Economic predictions for 2011-2013

As the Hungarian government is edging toward a Putin-style nationalized energy business, one cannot help thinking that Viktor Orbán is a born gambler. He is spending billions of euros to purchase businesses with money he doesn’t have because he is betting on a spectacular economic growth in the near future that will fill the state’s coffers.

However, Hungary’s economic well being is almost entirely dependent on the state of the world economy. And as we look around, whether in Europe or in North America, there are mighty few signs of a rapid turnaround and robust economic growth any time soon. And without such growth Hungary is in deep trouble. Some of the moves that the government made lately might in fact be impediments to recovery. I’m specifically thinking of the extra levies on the banking sector which the Orbán government is planning to continue even after 2012.

The austerity program leaves fewer forints in people’s pockets and as a result domestic consumption has fallen. The Swiss franc, in which most Hungarian families took out mortgages, has been steadily strengthening against the forint. While in the early 2000s 1 Swiss franc could be purchased for about 160 forints, by now a Hungarian borrower has to pay 233 forints for 1 franc. Thus Hungarian borrowers’ monthly mortgage payment have skyrocketed and there are thousands and thousands of families who are unable to meet their obligations.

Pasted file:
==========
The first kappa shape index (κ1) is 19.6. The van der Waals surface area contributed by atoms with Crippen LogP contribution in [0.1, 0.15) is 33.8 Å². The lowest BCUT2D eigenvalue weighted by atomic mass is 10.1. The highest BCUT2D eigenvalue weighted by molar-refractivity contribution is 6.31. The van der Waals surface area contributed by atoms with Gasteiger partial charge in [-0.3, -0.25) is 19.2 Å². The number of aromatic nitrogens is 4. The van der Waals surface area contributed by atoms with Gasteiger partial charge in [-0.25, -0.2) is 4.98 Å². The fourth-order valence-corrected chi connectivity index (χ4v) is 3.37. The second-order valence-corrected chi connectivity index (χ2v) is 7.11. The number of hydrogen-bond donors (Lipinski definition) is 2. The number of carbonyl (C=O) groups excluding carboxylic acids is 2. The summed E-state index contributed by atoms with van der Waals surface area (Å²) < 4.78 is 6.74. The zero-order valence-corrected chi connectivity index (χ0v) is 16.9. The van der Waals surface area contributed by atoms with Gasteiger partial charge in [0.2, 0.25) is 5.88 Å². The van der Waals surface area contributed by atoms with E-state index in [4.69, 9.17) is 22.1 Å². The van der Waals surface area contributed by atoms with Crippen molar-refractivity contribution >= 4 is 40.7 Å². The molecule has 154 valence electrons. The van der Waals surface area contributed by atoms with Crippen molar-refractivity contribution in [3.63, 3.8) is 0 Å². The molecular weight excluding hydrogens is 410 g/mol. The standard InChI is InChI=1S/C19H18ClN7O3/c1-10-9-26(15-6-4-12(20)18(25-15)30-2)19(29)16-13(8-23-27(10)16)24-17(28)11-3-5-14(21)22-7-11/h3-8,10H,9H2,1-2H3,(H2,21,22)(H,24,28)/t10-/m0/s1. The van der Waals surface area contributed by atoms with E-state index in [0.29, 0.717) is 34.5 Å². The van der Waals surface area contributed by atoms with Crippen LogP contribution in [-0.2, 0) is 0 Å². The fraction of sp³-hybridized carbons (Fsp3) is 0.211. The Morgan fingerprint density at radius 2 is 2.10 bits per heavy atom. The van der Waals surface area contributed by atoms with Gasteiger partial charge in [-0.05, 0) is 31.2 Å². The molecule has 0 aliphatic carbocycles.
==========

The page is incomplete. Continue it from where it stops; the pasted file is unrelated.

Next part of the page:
The government’s promised help is merely a temporary band-aid: for borrowers who participate in the plan the exchange rate will be fixed at 180 forints to 1 Swiss franc for two or three years, after which the borrower will have to pay back the difference with interest. So only who are absolutely desperate take advantage of the assistance. The rest–and there are well over 100,000 families who are in trouble–struggle to make the ballooning mortgage payments. They certainly cannot assist in boosting domestic spending.

As for the rumored purchase of E.ON’s gas business, I have learned a few interesting details since yesterday. E.ON bought the company from MOL when, during tenure of Viktor Orbán (1998-2002), the government set the price of gas so low that MOL suffered considerable losses. MOL therefore sold the business to E.ON. For the past ten years E.ON managed to make the business profitable, but last year it suffered a blow when the second Orbán government froze the price of gas. As a result, E.ON lost money. Thus, it is not at all surprising that the Germans want to sell. After all, the Hungarian government can squeeze them as hard as it wants. It is better to bail.

Surely, the Hungarian gas business can be profitable only if gas prices are brought up to a reasonable level. That means that the price of gas to the consumer will be much higher than it is now. If prices are kept artificially low, not even the Hungarian government can survive in this business. And I’m not even talking about the tons of money János Lázár and his friends want to make in the energy sector. But if the price of gas is considerably higher than it is now, the purchasing power of Hungarians will be further reduced. All in all, it’s hard to imagine a robust recovery in domestic consumption.